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GLENS FALLS — Take three.

The third Adirondack Film Festival opened to a packed house at the Charles R. Wood Theater on Thursday night as 300 VIP pass holders screened a film about the haunting realities and gruesome fate of the radium dial painters of the 1920s.

Filmed in Warren County two years ago, “Radium Girls” weaves rich historic details and archival footage into the inspirational tale of young sisters Josephine and Bessie Cavallo. Chronicling their tragic journey as young dial painters and their fight for justice against a fictional corporate giant, American Radium Corp., the film tackles the culpability of the corporation.

The film’s creators bring to light the historically accurate accounting of radium-poisoned United States Radium Corp. workers through this drawn-from-real-life story.

“This is a story that needed to be told,” said Ginny Mohler, co-writer and co-director of the film. “I wanted people to see the film and think, ‘That could be me and my sisters.’ This was the perfect place to make this movie in many ways: The historical buildings … it’s so beautiful to see; and the culture. The people were open to helping us and willing to be a part of the process.”

The Adirondack Film Festival started three years ago, with organizers uncertain how the community would respond. They were taken by surprise when first-year ticket sales far surpassed projections. Each year since, the festival has thrived, with ticket sales beating expectations.

“We had to add an additional screening of ‘Radium Girls’ on Sunday. We’ve sold around 700 passes, about a 50 percent increase from last year,” said Chad Rabinovitz, producing artistic director of the festival, on Friday afternoon. “This year, we added the Park Theater and now we have two screens at The Queensbury Hotel. We are housing more than 100 filmmakers — directors, writers, actors — here (for the festival) and the quality of the films is incredible.”

After 2,400 hours of screening submitted films, Jessica Levandoski, the festival’s director of programming, curated this years’ selection of 100 films. The quality of films submitted was excellent, she said, and if more venues had been available, she could have scheduled 200.

“Our films are carefully curated, I’ve selected films specifically for this audience, after observing what they react to and loved the most in previous years. They will find more of what they want this year, while simultaneously finding that we pushed boundaries in other areas,” she said. “It’s like making the perfect mix tape, one of my favorite things to do for people.”

“Radium Girls,” written by Mohler and Brittany Shaw and directed by Mohler and Lydia Dean Pilcher, premiered at the Tribeca Film Festival in April and has been on the festival circuit since.

An independent film, “Radium Girls” was partially funded by a series of foundation grants, including what Pilcher calls their cornerstone grant, $100,000 from the Alfred P. Sloan Foundation.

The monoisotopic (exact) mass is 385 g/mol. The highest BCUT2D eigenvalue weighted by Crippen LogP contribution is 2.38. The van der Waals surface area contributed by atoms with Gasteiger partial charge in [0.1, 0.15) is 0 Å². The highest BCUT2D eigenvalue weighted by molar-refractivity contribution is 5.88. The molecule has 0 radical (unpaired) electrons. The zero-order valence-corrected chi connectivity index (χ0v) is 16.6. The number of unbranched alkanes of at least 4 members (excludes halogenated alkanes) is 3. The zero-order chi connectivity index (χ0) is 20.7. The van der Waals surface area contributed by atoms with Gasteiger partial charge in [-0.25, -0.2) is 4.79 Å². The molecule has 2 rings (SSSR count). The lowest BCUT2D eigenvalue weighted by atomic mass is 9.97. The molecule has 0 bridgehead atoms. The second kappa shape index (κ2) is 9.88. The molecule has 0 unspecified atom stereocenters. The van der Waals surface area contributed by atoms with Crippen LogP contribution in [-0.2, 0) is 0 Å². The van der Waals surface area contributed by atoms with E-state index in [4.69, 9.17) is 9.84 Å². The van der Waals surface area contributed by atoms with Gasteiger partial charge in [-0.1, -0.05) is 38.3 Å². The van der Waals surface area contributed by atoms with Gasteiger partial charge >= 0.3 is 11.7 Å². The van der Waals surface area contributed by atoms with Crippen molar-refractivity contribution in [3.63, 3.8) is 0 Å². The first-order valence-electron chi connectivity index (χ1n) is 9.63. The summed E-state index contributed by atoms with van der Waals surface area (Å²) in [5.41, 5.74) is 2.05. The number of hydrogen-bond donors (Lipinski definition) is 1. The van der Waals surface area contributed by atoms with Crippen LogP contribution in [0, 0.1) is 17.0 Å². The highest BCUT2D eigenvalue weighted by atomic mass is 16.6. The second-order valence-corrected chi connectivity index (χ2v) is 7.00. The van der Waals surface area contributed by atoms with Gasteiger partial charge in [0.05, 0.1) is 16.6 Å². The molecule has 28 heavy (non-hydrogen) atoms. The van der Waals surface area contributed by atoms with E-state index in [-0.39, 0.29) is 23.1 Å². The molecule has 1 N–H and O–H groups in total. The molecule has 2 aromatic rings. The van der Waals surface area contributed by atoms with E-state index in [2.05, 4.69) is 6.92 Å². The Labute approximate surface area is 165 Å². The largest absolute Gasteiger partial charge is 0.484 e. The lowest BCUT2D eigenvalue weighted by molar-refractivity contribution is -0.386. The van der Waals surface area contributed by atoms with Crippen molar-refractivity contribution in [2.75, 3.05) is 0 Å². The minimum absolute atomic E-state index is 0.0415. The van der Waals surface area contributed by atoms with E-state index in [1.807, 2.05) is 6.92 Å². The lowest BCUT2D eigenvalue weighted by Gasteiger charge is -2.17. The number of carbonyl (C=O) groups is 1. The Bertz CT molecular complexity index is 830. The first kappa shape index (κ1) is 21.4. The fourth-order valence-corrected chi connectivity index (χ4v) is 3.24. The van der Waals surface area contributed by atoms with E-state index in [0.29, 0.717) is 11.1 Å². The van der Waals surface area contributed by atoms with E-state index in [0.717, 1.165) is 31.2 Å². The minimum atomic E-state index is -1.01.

Mohler wrote the dial painters’ story after an unexpected discovery.

“I was a few years out of film school, working at a documentary film company, researching a special for the Discovery channel about the Manhattan Project, when I stumbled across an obscure reference to ’the tragic dial painters of WWI,’” she said. “I was curious and so I Googled that phrase, not knowing it would change the direction of my life.”

It was also by chance that the filming of “Radium Girls” came to Warren County. When Emmy-award winning filmmaker Dean Pilcher was invited to a Meryl Streep-screenwriting retreat at Wiawaka Center for Women in Lake George, she knew this was the place.

“We had been developing the script,” Dean Pilcher said, during filming in 2016. “And when I saw all the period houses on the lake at Wiawaka, I knew.”

Several crew members lived at Wiawaka during the shoot, and a cottage in Lake George was transformed into the Cavallo sisters’ home. The second-floor of the Union Square Building off Broad Street in Glens Falls was painted and transformed into the American Radium Corp.

“We were able to paint and transform it into our dial-painting factory,” Mohler said.

The project was six years in the making, Mohler said.

“To be able to render the story to audiences feels really special,” she said.

They’ve taken the movie to three festivals since its Tribeca World Premiere and it’s scheduled for an early 2019 release.

“People don’t know the story and they are blown away that this could happen. They are moved by the sisters and by the sub-plot of the race riot of 1921,” Mohler said.

As for filming in the area? Mohler said if she does another 1920s film, she will definitely come back.

“The people were supportive, excited and made shooting there special,” she said. “

The festival runs through Sunday and tickets are available at the Wood Theater on Glen Street in Glens Falls. The VIP pass is $75 and day passes are $30.

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